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Day 4 – Madawaska to Fort Kent – September 12
“Little Town That Could”
Today’s route will make you dizzy, as it heads south to Long Lake, north through Frenchville, back south through St. Agatha, southwest through Ouellette, and north to New Canada and Fort Kent, our home for two nights. Fort Kent is a vibrant and prosperous community where one can attend pre-kindergarten through 8th grade, graduate from high school, complete a 4-year college degree, AND earn a PhD . . . all within the same block!
Fort Kent is a picturesque town located in Northern Maine on the Canadian Border. Known as the “Little Town That Could,” Fort Kent has a rich heritage in French Canadian background that is instilled in the community. The area is a tourist attraction, with some of the best snowmobiling in the state, excellent ATV trails, 10th Mountain and Lonesome Pine Ski Clubs, and excellent hunting and fishing. The education process is unique in that students can complete Pre-K through PhD within ¼ mile on the same street. The economy is driven by forestry, agriculture, and tourism, with the majority of occupations in sales, management/professional services, health services, farming/forestry, construction, production, and transportation.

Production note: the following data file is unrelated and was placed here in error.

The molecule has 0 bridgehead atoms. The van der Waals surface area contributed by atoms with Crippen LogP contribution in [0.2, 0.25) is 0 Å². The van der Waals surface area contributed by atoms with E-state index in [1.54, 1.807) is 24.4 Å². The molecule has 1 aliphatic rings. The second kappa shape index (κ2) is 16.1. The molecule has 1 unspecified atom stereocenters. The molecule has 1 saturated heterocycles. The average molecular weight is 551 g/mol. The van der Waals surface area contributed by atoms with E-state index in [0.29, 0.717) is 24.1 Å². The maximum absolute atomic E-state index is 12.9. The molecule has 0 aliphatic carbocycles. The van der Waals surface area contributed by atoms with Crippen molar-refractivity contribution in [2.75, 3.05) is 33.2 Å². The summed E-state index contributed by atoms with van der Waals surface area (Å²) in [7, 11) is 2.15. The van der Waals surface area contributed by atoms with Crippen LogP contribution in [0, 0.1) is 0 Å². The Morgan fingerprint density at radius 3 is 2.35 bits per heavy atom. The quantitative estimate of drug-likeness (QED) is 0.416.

Native culture existed before all other cultures and is represented by the native people of the St. John River Valley. The Wesget Sipu people who live here today are dedicated to preserving their native culture and traditions. Fort Kent’s French-speaking cultural origins pre-date – by 50 or more years – the Webster-Ashburton Treaty of 1842, which created the border between current day Maine and Canada. The Acadians and the Quebecquois comprised the French population during the years before a border existed in the region. The Town’s French cultural distinction is still very apparent in many ways, including language and strength of faith and family. The Maine Acadian Archives are located on the University of Maine at Fort Kent campus, and serve as Fort Kent’s cultural center.
In the 19th Century, Maine was the breadbasket of the Northeast. By the 1850s, buckwheat emerged as the grain crop of choice in the St. John Valley, representing 40-45% of all grain production in the area. Buckwheat pancakes, known locally as ployes (rhymes with boys), became a three-meal-per-day staple for Valley families from the 1850s to the 1950s. Ployes are such a rich part of Acadian culture that Fort Kent has celebrated the Ploye Festival every August for the last 16 years, where the featured event is cooking the world’s largest ploye, about 12 feet in diameter. BikeMaine riders are sure to experience delicious ployes while on the ride in September.